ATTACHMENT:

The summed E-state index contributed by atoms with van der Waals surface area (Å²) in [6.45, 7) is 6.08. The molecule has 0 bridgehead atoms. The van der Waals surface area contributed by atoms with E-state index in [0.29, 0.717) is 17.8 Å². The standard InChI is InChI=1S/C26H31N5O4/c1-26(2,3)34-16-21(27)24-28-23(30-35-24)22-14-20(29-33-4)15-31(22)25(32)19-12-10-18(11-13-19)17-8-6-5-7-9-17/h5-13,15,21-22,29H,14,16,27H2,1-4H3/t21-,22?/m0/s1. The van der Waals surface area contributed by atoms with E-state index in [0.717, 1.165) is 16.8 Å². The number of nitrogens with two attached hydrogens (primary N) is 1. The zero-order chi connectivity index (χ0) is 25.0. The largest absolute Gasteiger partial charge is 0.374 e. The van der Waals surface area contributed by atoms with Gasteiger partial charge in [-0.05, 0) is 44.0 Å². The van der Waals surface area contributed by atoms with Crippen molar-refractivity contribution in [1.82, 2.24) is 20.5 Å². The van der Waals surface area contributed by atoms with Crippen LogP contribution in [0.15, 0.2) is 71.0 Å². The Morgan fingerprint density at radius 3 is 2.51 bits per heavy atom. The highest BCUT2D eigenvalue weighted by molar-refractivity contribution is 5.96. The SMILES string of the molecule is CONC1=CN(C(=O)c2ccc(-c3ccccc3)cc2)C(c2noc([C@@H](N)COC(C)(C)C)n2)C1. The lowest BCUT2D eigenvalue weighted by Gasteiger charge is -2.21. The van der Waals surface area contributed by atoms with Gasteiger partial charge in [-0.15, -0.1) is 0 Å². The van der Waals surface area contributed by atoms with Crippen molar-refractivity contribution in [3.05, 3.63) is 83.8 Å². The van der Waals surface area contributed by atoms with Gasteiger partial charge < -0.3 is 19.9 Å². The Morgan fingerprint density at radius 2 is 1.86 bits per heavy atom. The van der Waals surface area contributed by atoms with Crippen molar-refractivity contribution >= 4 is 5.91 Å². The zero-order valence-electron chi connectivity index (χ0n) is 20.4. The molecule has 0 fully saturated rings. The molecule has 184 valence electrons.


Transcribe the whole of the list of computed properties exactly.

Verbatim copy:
The summed E-state index contributed by atoms with van der Waals surface area (Å²) in [6.45, 7) is 6.08. The molecule has 0 bridgehead atoms. The van der Waals surface area contributed by atoms with E-state index in [0.29, 0.717) is 17.8 Å². The standard InChI is InChI=1S/C26H31N5O4/c1-26(2,3)34-16-21(27)24-28-23(30-35-24)22-14-20(29-33-4)15-31(22)25(32)19-12-10-18(11-13-19)17-8-6-5-7-9-17/h5-13,15,21-22,29H,14,16,27H2,1-4H3/t21-,22?/m0/s1. The van der Waals surface area contributed by atoms with E-state index in [0.717, 1.165) is 16.8 Å². The number of nitrogens with two attached hydrogens (primary N) is 1. The zero-order chi connectivity index (χ0) is 25.0. The largest absolute Gasteiger partial charge is 0.374 e. The van der Waals surface area contributed by atoms with Gasteiger partial charge in [-0.05, 0) is 44.0 Å². The van der Waals surface area contributed by atoms with Crippen molar-refractivity contribution in [1.82, 2.24) is 20.5 Å². The van der Waals surface area contributed by atoms with Crippen LogP contribution in [0.15, 0.2) is 71.0 Å². The Morgan fingerprint density at radius 3 is 2.51 bits per heavy atom. The highest BCUT2D eigenvalue weighted by molar-refractivity contribution is 5.96. The SMILES string of the molecule is CONC1=CN(C(=O)c2ccc(-c3ccccc3)cc2)C(c2noc([C@@H](N)COC(C)(C)C)n2)C1. The lowest BCUT2D eigenvalue weighted by Gasteiger charge is -2.21. The van der Waals surface area contributed by atoms with Gasteiger partial charge in [-0.15, -0.1) is 0 Å². The van der Waals surface area contributed by atoms with Crippen molar-refractivity contribution in [3.05, 3.63) is 83.8 Å². The van der Waals surface area contributed by atoms with Gasteiger partial charge < -0.3 is 19.9 Å². The Morgan fingerprint density at radius 2 is 1.86 bits per heavy atom. The van der Waals surface area contributed by atoms with Crippen molar-refractivity contribution >= 4 is 5.91 Å². The zero-order valence-electron chi connectivity index (χ0n) is 20.4. The molecule has 0 fully saturated rings. The molecule has 184 valence electrons.